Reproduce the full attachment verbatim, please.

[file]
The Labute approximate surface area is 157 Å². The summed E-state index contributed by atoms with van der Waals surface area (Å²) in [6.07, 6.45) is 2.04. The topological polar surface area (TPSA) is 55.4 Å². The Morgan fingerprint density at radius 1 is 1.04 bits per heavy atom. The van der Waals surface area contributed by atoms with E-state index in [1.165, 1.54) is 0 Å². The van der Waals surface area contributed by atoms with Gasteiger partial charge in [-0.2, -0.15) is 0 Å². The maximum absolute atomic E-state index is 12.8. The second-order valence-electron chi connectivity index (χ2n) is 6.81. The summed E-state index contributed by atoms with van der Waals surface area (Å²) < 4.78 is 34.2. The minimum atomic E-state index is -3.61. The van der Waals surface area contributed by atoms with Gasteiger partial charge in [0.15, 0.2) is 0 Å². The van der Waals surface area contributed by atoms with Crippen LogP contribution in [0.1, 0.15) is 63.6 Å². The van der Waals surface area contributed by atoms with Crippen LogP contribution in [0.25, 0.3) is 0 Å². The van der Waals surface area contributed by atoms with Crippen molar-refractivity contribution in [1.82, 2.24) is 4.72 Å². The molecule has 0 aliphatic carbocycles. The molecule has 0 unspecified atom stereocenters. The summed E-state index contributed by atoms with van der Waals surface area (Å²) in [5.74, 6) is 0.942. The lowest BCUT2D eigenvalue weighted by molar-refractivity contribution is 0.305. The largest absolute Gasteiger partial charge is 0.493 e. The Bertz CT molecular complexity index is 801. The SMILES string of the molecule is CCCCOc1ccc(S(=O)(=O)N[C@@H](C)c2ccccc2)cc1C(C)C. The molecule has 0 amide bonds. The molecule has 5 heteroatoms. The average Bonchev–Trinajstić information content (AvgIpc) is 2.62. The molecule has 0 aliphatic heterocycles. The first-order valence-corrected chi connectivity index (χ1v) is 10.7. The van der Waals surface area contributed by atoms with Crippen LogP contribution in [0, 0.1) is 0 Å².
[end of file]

The Labute approximate surface area is 157 Å². The summed E-state index contributed by atoms with van der Waals surface area (Å²) in [6.07, 6.45) is 2.04. The topological polar surface area (TPSA) is 55.4 Å². The Morgan fingerprint density at radius 1 is 1.04 bits per heavy atom. The van der Waals surface area contributed by atoms with E-state index in [1.165, 1.54) is 0 Å². The van der Waals surface area contributed by atoms with Gasteiger partial charge in [-0.2, -0.15) is 0 Å². The maximum absolute atomic E-state index is 12.8. The second-order valence-electron chi connectivity index (χ2n) is 6.81. The summed E-state index contributed by atoms with van der Waals surface area (Å²) < 4.78 is 34.2. The minimum atomic E-state index is -3.61. The van der Waals surface area contributed by atoms with Gasteiger partial charge in [0.15, 0.2) is 0 Å². The van der Waals surface area contributed by atoms with Crippen LogP contribution in [0.1, 0.15) is 63.6 Å². The van der Waals surface area contributed by atoms with Crippen LogP contribution in [0.25, 0.3) is 0 Å². The van der Waals surface area contributed by atoms with Crippen molar-refractivity contribution in [1.82, 2.24) is 4.72 Å². The molecule has 0 aliphatic carbocycles. The molecule has 0 unspecified atom stereocenters. The summed E-state index contributed by atoms with van der Waals surface area (Å²) in [5.74, 6) is 0.942. The lowest BCUT2D eigenvalue weighted by molar-refractivity contribution is 0.305. The largest absolute Gasteiger partial charge is 0.493 e. The Bertz CT molecular complexity index is 801. The SMILES string of the molecule is CCCCOc1ccc(S(=O)(=O)N[C@@H](C)c2ccccc2)cc1C(C)C. The molecule has 0 amide bonds. The molecule has 5 heteroatoms. The average Bonchev–Trinajstić information content (AvgIpc) is 2.62. The molecule has 0 aliphatic heterocycles. The first-order valence-corrected chi connectivity index (χ1v) is 10.7. The van der Waals surface area contributed by atoms with Crippen LogP contribution in [0, 0.1) is 0 Å².